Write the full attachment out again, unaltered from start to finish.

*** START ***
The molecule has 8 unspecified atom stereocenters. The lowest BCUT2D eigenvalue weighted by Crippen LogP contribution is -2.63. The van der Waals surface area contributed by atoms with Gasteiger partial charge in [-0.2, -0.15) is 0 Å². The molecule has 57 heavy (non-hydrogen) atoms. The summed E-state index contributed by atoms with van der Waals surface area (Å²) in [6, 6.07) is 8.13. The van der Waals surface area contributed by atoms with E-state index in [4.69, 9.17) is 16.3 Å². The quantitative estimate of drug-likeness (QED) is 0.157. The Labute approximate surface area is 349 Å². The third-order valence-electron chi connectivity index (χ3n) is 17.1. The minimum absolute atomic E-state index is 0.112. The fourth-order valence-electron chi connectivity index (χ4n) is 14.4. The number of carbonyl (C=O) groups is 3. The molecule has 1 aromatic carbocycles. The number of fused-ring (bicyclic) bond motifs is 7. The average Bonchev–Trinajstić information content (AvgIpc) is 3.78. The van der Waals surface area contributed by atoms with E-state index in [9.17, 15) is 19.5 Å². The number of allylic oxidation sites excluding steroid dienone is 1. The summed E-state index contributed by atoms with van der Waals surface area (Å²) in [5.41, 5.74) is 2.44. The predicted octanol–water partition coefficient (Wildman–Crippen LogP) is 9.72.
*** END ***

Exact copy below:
The molecule has 8 unspecified atom stereocenters. The lowest BCUT2D eigenvalue weighted by Crippen LogP contribution is -2.63. The van der Waals surface area contributed by atoms with Gasteiger partial charge in [-0.2, -0.15) is 0 Å². The molecule has 57 heavy (non-hydrogen) atoms. The summed E-state index contributed by atoms with van der Waals surface area (Å²) in [6, 6.07) is 8.13. The van der Waals surface area contributed by atoms with E-state index in [4.69, 9.17) is 16.3 Å². The quantitative estimate of drug-likeness (QED) is 0.157. The Labute approximate surface area is 349 Å². The third-order valence-electron chi connectivity index (χ3n) is 17.1. The minimum absolute atomic E-state index is 0.112. The fourth-order valence-electron chi connectivity index (χ4n) is 14.4. The number of carbonyl (C=O) groups is 3. The molecule has 1 aromatic carbocycles. The number of fused-ring (bicyclic) bond motifs is 7. The average Bonchev–Trinajstić information content (AvgIpc) is 3.78. The van der Waals surface area contributed by atoms with E-state index in [9.17, 15) is 19.5 Å². The number of allylic oxidation sites excluding steroid dienone is 1. The summed E-state index contributed by atoms with van der Waals surface area (Å²) in [5.41, 5.74) is 2.44. The predicted octanol–water partition coefficient (Wildman–Crippen LogP) is 9.72.